Under The Same Moon

Sentimental Drama Puts A Cute Little Face To Illegal Immigration

Devin D. O'Leary
4 min read
Under the Same Moon
“Who wants a hug?”
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It’s fairly safe to say that Under the Same Moon (La Misma Luna)– with its fantastical faith in the American Dream and its saintly portrait of illegal aliens–was not made by right-wing-radio-listening, border-fence-building members of the Minuteman Project.

Taking its moony title (and most of its narrative inspiration) from the Oscar-nominated tune “Somewhere Out There” from
An American Tail , Under the Same Moon spins a rosy and well-meaning, but ultimately simplistic, portrait of America’s immigration crisis.

The film begins neatly enough with young mom Rosario (pretty telenovela star Kate del Castillo) and precocious half-pint Carlitos (Adrian Alonso, Joaquin in
The Legend of Zorro ) waking up in the morning and going about their daily rituals. Mom brushes her teeth while Carlitos gets dressed. Mom cooks breakfast while Carlitos takes the plates out of the cupboard. As the opening credits end, the sequence provides its nifty punch line: Mom is in Los Angeles trying to make ends meet, Carlos is still in Mexico helping take care of his elderly grandmother. A quick flashback tells us how Rosario and son were ambushed by Border Patrol agents while making the perilous trek to the United States. Mom made it across the Rio Grande, but Carlitos was nabbed by La Migra and sent back home.

It’s now four years later, and the only contact Rosario and Carlitos have is their weekly telephone conversations. Every Sunday like clockwork, Rosario calls Carlitos from a pay phone near her East Los Angeles apartment. Every morning, Carlitos crosses off the days on his calendar, waiting for the one day out of seven when he gets to speak with his beloved mother. While slaving away as an underpaid maid for wealthy Los Angelenos, Rosario saves up her money hoping to one day bring Carlitos to her side.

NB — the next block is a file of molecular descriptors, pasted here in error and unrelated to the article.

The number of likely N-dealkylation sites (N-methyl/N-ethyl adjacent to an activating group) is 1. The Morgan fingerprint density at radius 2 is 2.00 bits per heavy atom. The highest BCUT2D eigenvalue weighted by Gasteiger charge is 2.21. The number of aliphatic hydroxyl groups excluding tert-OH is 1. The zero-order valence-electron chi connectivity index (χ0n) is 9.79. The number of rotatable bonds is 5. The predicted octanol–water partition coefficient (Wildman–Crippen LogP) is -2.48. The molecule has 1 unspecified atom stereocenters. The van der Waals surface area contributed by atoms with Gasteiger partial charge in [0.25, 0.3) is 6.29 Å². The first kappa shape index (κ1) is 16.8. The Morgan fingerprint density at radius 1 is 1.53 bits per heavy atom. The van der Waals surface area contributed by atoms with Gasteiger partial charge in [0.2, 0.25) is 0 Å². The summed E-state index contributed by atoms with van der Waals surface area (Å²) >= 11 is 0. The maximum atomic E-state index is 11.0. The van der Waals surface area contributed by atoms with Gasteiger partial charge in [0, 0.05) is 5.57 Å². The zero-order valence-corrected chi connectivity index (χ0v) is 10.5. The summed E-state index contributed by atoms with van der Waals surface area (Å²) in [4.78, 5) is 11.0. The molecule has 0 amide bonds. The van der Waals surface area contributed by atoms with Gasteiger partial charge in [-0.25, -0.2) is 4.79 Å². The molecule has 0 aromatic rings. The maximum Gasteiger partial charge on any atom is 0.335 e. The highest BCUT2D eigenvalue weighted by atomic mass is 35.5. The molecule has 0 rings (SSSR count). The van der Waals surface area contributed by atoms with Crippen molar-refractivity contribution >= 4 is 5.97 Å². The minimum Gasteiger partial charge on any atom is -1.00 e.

Shortly after his 9
th birthday party, however, Carlitos’ grandmother passes away (a guaranteed consequence for anyone in a movie who coughs out loud). Scared of living with his mean uncle and greedy aunt, Carlitos makes the bold decision to hitchhike his way to America to find his mom. The only problem is he’s got to do it in the next six days, otherwise she’ll call and wonder where he is.

Hooking up with a string of benefactors (from some well-meaning, boneheaded American-born Hispanics looking to smuggle babies into the U.S. to a faux grumpy migrant worker), Carlitos embarks on a road trip quest to find the City of Angels.

By portraying all immigrants as poor and kindly and all Americans as stinking rich and heartless,
Under the Same Moon turns the complex issue of immigration into a cartoon (not unlike An American Tail, come to think of it). Given what a hot-button issue “border security” has become, now would be the perfect time for a realistic portrayal of the struggles facing undocumented workers here in America. Under the Same Moon is not that film. But maybe it shouldn’t be faulted for that. Director Patricia Riggen and writer Ligiah Villalobos are clearly most interested in the story’s sentimental elements. Like a Hallmark movie made for Telemundo, Under the Same Moon revels in manipulative storytelling, mawkish plot twists and a preference for caricature over character.

The bulk of the film falls on the shoulders of Carlitos, who is way too cute and precocious to exist outside the rarified environment of a Disney movie. (You expect Carlitos to break out into singing “The sun’ll come out tomorrow!” at any moment.) Fortunately–for him, anyway–the film provides a convenient father figure in the form of migrant farmworker Enrique (Eugenio Derbez). You see, Enrique isn’t really as grumpy as he seems and soon learns an important lesson about the value of friendship.

In addition to Carlitos’ hurdle-filled cross-country journey, the overstuffed plot finds time for a romance, a job loss and a crisis of faith for mom. If the story is corny, episodic and utterly predictable, the filmmakers at least know to stick with their strengths–namely, the emotional content. Sympathetic viewers are likely to shed a tear or two waiting for the inevitable reunion between
mamacita and hijo situated at the end of this mainstream-friendly crowd-pleaser.
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